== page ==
The GAO also observed that this original task order led directly to the $7 billion contract for restoring Iraq's oil infrastructure.

"DOD planners believed early on that issuance of this task order (for firefighting) would result in Kellogg Brown & Root (KBR) being uniquely qualified to initially execute the plan for restoring the Iraqi oil infrastructure," GAO found.

Questions over the non-competitive and secret award of the oil infrastructure contract was first voiced by the top Democrat on the House Government Reform Committee, Rep. Henry Waxman. More than a month later, the Army Corps announced that the oil infrastructure contract was only temporary and would be put into competition at the "earliest opportunity," according to Lt. Gen. Robert B. Flowers, the Corps commander at the time.

But the resulting competition proved to be a farce, Tappan claims in her book. Citing numerous documents associated with the competition, Tappan shows announcements by the Corps about the scope of work for repairing Iraq's oil fields and pipelines repeatedly changed.

The Corps also routinely delayed or compressed deadlines, and while in July 2003 the original competition was portrayed as being for the "overall restoration of Iraq's oil infrastructure," the actual work turned out to be far less than the $7 billion awarded to Halliburton's KBR.

KBR also took an active role in assisting the Corps of Engineers develop the Oil Infrastructure Final Work Plan for the competition earlier that spring but the Corps didn't provide that work plan to competing companies until August 1, just 13 days before proposals were due despite numerous opportunities to do so, Tappan said.

"So complete was the Pentagon's committment to Halliburton that KBR was embedded with the Corps, the Coalition Provisional Authority and the Ministry of Oil in every function shown in the organization charts for the plan," she said.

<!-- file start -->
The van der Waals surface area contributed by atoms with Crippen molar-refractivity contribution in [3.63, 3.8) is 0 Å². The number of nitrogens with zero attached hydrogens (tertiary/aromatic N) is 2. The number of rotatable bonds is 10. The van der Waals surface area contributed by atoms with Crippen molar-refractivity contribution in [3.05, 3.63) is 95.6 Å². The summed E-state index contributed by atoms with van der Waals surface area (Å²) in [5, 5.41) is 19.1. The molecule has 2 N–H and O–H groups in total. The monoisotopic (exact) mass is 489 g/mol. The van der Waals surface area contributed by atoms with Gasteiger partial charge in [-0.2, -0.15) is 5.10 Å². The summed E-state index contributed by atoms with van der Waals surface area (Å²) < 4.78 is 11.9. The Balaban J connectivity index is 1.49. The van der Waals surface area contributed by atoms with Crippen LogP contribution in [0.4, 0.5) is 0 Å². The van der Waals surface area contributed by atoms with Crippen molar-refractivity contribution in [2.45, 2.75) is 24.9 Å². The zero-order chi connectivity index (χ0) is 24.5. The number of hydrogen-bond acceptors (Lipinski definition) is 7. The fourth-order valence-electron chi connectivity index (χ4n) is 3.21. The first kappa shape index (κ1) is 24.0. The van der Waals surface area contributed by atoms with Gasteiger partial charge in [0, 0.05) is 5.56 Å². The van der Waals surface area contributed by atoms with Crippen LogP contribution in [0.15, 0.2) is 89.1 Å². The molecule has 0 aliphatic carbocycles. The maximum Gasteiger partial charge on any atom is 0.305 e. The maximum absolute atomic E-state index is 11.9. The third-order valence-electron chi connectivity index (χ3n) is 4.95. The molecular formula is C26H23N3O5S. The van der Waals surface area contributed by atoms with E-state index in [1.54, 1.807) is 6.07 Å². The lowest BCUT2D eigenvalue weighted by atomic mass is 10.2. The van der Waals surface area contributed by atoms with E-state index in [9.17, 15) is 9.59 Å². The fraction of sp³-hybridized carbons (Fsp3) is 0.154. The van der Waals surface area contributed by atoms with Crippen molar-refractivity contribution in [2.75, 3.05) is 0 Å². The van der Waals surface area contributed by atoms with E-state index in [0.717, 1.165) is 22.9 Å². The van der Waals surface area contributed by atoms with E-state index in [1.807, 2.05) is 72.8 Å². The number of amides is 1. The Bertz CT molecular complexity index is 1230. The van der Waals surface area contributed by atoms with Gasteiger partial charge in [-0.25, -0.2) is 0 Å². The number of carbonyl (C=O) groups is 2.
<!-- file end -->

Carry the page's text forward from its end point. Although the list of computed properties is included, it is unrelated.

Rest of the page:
The federal acquisition regulations require that such material be made avialable to all bidding companies "no later than the next general release in order to avoid creating an unfair advantage," she said.

Despite there being ten general releases between the time the Corps of Engineers and Halliburton developed the details of the plan and August 1, "not a single release mentioned the existence of the plan or any of its contents," Tappan recounted, adding that all during this period, Halliburton continued performing reconstruction work under the $7 billion contract that was in the process of bing re-competed and not re-awarded until January 16, 2004.

The close cooperation between the Corps of Engineers and Halliburton manifested itself at a July meeting where the Corps, Halliburton, the Coalition Provisional Authority and the Iraqi Ministry of Oil gathered to discuss the final work plan and how it would be executed. That gave an inside advantage to Halliburton that other competitors didn't have, Tappan finds.

A similar three-day meeting in August took place at MacDill Air Force Base near Tampa, Fla., according to the New York Times, leading some business executives to privately grouse about possible favors to Halliburton. Those companies that did attend were only "commercial contractors currently working in Iraq," a spokesman for the United States Central Command told the newspaper.

Misrepresentations have been ongoing ever since the first task order for fighting oil well fires was awarded, Tappan claims in her book. While the Pentagon first reasoned that Halliburton's KBR was the best qualified company because the firm had fought the 320 fires in Kuwait in 1991 after the Gulf War, Tappan finds the rationale to be nonsense.

"It was Bechtel that managed the entire firefighting and oil field reconstruction program in Kuwait -- in half the time experts said it would take," Tappan said.

Halliburton spokeswoman Wendy Hall disputes this claim. "Our client was the Kuwait Oil Company," she said. "Halliburton crews helped bring 320 wells in Kuwait under control in less time than was expected following the Gulf War. More than 190,000 work hours were incurred on this project without a lost-time accident. Originally scheduled as an 18-month project, Halliburton's crew assisted in extinguishing 90 percent of the blowouts within one year of the beginning of operations."

Some believe Halliburton may be exaggerating its role. In April 7, 2003 interview with the Engineering News Record, a former president of Bechtel Construction, Terry Farley, said that Halliburton's role in Kuwait was minimal and that the company had "put out no fires -- zero."

Contact the author, David Phinney, at

AMP Section Name:War & Disaster Profiteering